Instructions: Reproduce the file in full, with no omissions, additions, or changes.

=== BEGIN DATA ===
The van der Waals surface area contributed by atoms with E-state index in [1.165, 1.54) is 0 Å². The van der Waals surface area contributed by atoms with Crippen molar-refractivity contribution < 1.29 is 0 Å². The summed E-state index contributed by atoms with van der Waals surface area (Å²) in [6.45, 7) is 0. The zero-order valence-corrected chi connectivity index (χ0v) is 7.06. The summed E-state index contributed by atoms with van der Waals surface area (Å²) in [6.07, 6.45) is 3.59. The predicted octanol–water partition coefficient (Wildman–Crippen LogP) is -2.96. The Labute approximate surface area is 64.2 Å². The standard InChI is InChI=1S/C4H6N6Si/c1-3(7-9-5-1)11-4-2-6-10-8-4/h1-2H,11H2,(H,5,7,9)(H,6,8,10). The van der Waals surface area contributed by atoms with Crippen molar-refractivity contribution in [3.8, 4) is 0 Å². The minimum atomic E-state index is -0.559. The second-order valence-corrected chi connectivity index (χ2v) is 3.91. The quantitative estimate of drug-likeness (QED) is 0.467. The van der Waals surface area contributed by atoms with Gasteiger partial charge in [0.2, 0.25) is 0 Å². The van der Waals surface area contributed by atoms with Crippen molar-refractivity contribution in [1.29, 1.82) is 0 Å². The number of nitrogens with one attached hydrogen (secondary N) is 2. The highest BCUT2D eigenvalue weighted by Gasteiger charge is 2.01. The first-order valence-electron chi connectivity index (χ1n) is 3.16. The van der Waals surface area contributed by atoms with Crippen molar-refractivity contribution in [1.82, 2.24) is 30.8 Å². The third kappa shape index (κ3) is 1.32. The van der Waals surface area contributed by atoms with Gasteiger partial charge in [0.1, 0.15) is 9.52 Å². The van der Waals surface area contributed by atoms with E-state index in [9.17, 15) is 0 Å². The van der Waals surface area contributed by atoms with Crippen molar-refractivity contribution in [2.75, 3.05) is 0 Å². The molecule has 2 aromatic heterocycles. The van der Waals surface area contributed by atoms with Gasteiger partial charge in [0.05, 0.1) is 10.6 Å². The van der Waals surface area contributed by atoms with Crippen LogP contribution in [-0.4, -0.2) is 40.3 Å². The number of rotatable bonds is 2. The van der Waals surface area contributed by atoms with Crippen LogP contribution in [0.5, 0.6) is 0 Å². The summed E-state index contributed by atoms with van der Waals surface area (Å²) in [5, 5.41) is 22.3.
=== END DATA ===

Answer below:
The van der Waals surface area contributed by atoms with E-state index in [1.165, 1.54) is 0 Å². The van der Waals surface area contributed by atoms with Crippen molar-refractivity contribution < 1.29 is 0 Å². The summed E-state index contributed by atoms with van der Waals surface area (Å²) in [6.45, 7) is 0. The zero-order valence-corrected chi connectivity index (χ0v) is 7.06. The summed E-state index contributed by atoms with van der Waals surface area (Å²) in [6.07, 6.45) is 3.59. The predicted octanol–water partition coefficient (Wildman–Crippen LogP) is -2.96. The Labute approximate surface area is 64.2 Å². The standard InChI is InChI=1S/C4H6N6Si/c1-3(7-9-5-1)11-4-2-6-10-8-4/h1-2H,11H2,(H,5,7,9)(H,6,8,10). The van der Waals surface area contributed by atoms with Crippen molar-refractivity contribution in [3.8, 4) is 0 Å². The minimum atomic E-state index is -0.559. The second-order valence-corrected chi connectivity index (χ2v) is 3.91. The quantitative estimate of drug-likeness (QED) is 0.467. The van der Waals surface area contributed by atoms with Gasteiger partial charge in [0.2, 0.25) is 0 Å². The van der Waals surface area contributed by atoms with Crippen molar-refractivity contribution in [1.29, 1.82) is 0 Å². The number of nitrogens with one attached hydrogen (secondary N) is 2. The highest BCUT2D eigenvalue weighted by Gasteiger charge is 2.01. The first-order valence-electron chi connectivity index (χ1n) is 3.16. The van der Waals surface area contributed by atoms with Crippen molar-refractivity contribution in [1.82, 2.24) is 30.8 Å². The third kappa shape index (κ3) is 1.32. The van der Waals surface area contributed by atoms with Gasteiger partial charge in [0.1, 0.15) is 9.52 Å². The van der Waals surface area contributed by atoms with E-state index in [9.17, 15) is 0 Å². The van der Waals surface area contributed by atoms with Crippen molar-refractivity contribution in [2.75, 3.05) is 0 Å². The molecule has 2 aromatic heterocycles. The van der Waals surface area contributed by atoms with Gasteiger partial charge in [0.05, 0.1) is 10.6 Å². The van der Waals surface area contributed by atoms with Crippen LogP contribution in [-0.4, -0.2) is 40.3 Å². The number of rotatable bonds is 2. The van der Waals surface area contributed by atoms with Crippen LogP contribution in [0.5, 0.6) is 0 Å². The summed E-state index contributed by atoms with van der Waals surface area (Å²) in [5, 5.41) is 22.3.